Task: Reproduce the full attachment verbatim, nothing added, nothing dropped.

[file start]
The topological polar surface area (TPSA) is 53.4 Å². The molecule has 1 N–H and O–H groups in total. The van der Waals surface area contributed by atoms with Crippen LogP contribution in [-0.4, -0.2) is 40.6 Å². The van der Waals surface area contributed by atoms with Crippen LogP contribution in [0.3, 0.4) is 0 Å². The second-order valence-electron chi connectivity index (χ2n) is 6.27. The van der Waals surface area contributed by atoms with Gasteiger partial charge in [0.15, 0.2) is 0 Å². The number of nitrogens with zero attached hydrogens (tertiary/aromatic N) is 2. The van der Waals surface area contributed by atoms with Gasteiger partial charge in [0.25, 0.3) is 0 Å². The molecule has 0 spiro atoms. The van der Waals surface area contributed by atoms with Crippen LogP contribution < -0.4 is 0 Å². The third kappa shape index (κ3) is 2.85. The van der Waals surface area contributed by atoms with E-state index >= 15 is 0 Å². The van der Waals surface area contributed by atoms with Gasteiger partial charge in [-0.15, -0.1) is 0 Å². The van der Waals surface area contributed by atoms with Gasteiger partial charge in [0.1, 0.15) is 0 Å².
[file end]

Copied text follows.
The topological polar surface area (TPSA) is 53.4 Å². The molecule has 1 N–H and O–H groups in total. The van der Waals surface area contributed by atoms with Crippen LogP contribution in [-0.4, -0.2) is 40.6 Å². The van der Waals surface area contributed by atoms with Crippen LogP contribution in [0.3, 0.4) is 0 Å². The second-order valence-electron chi connectivity index (χ2n) is 6.27. The van der Waals surface area contributed by atoms with Gasteiger partial charge in [0.15, 0.2) is 0 Å². The number of nitrogens with zero attached hydrogens (tertiary/aromatic N) is 2. The van der Waals surface area contributed by atoms with Gasteiger partial charge in [0.25, 0.3) is 0 Å². The molecule has 0 spiro atoms. The van der Waals surface area contributed by atoms with Crippen LogP contribution < -0.4 is 0 Å². The third kappa shape index (κ3) is 2.85. The van der Waals surface area contributed by atoms with E-state index >= 15 is 0 Å². The van der Waals surface area contributed by atoms with Gasteiger partial charge in [-0.15, -0.1) is 0 Å². The van der Waals surface area contributed by atoms with Gasteiger partial charge in [0.1, 0.15) is 0 Å².